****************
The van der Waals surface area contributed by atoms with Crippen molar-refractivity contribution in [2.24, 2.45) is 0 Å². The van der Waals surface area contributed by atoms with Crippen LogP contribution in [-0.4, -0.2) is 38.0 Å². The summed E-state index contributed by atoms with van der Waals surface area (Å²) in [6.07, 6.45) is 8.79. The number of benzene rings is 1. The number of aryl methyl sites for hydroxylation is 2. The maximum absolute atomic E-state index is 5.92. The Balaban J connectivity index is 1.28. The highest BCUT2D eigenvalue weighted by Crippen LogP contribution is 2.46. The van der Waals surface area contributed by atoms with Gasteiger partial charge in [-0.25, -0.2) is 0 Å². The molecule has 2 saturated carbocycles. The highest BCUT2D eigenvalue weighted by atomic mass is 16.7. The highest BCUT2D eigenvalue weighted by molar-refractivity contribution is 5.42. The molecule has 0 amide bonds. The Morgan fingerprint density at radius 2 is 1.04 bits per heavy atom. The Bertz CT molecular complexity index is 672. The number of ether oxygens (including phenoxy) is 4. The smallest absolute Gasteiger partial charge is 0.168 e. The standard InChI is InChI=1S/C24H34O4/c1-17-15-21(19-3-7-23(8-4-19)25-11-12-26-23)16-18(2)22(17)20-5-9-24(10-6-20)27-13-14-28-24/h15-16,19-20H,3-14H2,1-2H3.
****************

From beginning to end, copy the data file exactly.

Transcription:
The van der Waals surface area contributed by atoms with Crippen molar-refractivity contribution in [2.24, 2.45) is 0 Å². The van der Waals surface area contributed by atoms with Crippen LogP contribution in [-0.4, -0.2) is 38.0 Å². The summed E-state index contributed by atoms with van der Waals surface area (Å²) in [6.07, 6.45) is 8.79. The number of benzene rings is 1. The number of aryl methyl sites for hydroxylation is 2. The maximum absolute atomic E-state index is 5.92. The Balaban J connectivity index is 1.28. The highest BCUT2D eigenvalue weighted by Crippen LogP contribution is 2.46. The van der Waals surface area contributed by atoms with Gasteiger partial charge in [-0.25, -0.2) is 0 Å². The molecule has 2 saturated carbocycles. The highest BCUT2D eigenvalue weighted by atomic mass is 16.7. The highest BCUT2D eigenvalue weighted by molar-refractivity contribution is 5.42. The molecule has 0 amide bonds. The Morgan fingerprint density at radius 2 is 1.04 bits per heavy atom. The Bertz CT molecular complexity index is 672. The number of ether oxygens (including phenoxy) is 4. The smallest absolute Gasteiger partial charge is 0.168 e. The standard InChI is InChI=1S/C24H34O4/c1-17-15-21(19-3-7-23(8-4-19)25-11-12-26-23)16-18(2)22(17)20-5-9-24(10-6-20)27-13-14-28-24/h15-16,19-20H,3-14H2,1-2H3.